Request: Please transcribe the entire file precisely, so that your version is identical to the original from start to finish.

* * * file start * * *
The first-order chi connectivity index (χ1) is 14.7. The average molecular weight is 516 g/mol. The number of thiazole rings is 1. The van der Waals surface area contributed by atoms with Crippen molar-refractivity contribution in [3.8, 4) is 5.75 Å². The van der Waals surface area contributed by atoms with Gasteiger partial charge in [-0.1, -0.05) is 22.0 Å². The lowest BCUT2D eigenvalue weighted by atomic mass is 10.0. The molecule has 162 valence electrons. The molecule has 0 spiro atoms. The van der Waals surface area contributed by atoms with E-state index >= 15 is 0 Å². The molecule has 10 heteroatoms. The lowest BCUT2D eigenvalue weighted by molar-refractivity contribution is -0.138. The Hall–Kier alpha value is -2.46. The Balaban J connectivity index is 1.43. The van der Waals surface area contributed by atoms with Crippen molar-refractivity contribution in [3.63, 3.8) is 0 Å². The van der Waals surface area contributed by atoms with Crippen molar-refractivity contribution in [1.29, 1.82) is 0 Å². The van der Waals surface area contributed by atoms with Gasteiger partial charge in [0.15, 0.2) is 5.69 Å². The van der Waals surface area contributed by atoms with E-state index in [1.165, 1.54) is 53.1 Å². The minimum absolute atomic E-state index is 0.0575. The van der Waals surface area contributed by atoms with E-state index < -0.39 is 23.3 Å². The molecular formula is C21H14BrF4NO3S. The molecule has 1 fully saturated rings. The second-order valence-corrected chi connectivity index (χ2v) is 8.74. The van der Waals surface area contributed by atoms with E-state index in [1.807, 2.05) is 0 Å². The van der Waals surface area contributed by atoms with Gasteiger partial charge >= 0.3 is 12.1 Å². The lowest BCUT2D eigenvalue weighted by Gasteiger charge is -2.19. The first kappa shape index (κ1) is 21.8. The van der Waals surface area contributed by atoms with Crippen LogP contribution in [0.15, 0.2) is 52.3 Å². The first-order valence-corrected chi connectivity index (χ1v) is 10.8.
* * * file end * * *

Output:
The first-order chi connectivity index (χ1) is 14.7. The average molecular weight is 516 g/mol. The number of thiazole rings is 1. The van der Waals surface area contributed by atoms with Crippen molar-refractivity contribution in [3.8, 4) is 5.75 Å². The van der Waals surface area contributed by atoms with Gasteiger partial charge in [-0.1, -0.05) is 22.0 Å². The lowest BCUT2D eigenvalue weighted by atomic mass is 10.0. The molecule has 162 valence electrons. The molecule has 0 spiro atoms. The van der Waals surface area contributed by atoms with E-state index >= 15 is 0 Å². The molecule has 10 heteroatoms. The lowest BCUT2D eigenvalue weighted by molar-refractivity contribution is -0.138. The Hall–Kier alpha value is -2.46. The Balaban J connectivity index is 1.43. The van der Waals surface area contributed by atoms with Crippen molar-refractivity contribution in [3.63, 3.8) is 0 Å². The van der Waals surface area contributed by atoms with Crippen molar-refractivity contribution in [1.29, 1.82) is 0 Å². The van der Waals surface area contributed by atoms with Gasteiger partial charge in [0.15, 0.2) is 5.69 Å². The van der Waals surface area contributed by atoms with E-state index in [1.165, 1.54) is 53.1 Å². The minimum absolute atomic E-state index is 0.0575. The van der Waals surface area contributed by atoms with E-state index < -0.39 is 23.3 Å². The molecular formula is C21H14BrF4NO3S. The molecule has 1 fully saturated rings. The second-order valence-corrected chi connectivity index (χ2v) is 8.74. The van der Waals surface area contributed by atoms with E-state index in [1.807, 2.05) is 0 Å². The van der Waals surface area contributed by atoms with Gasteiger partial charge >= 0.3 is 12.1 Å². The lowest BCUT2D eigenvalue weighted by Gasteiger charge is -2.19. The first kappa shape index (κ1) is 21.8. The van der Waals surface area contributed by atoms with Crippen LogP contribution in [0.15, 0.2) is 52.3 Å². The first-order valence-corrected chi connectivity index (χ1v) is 10.8.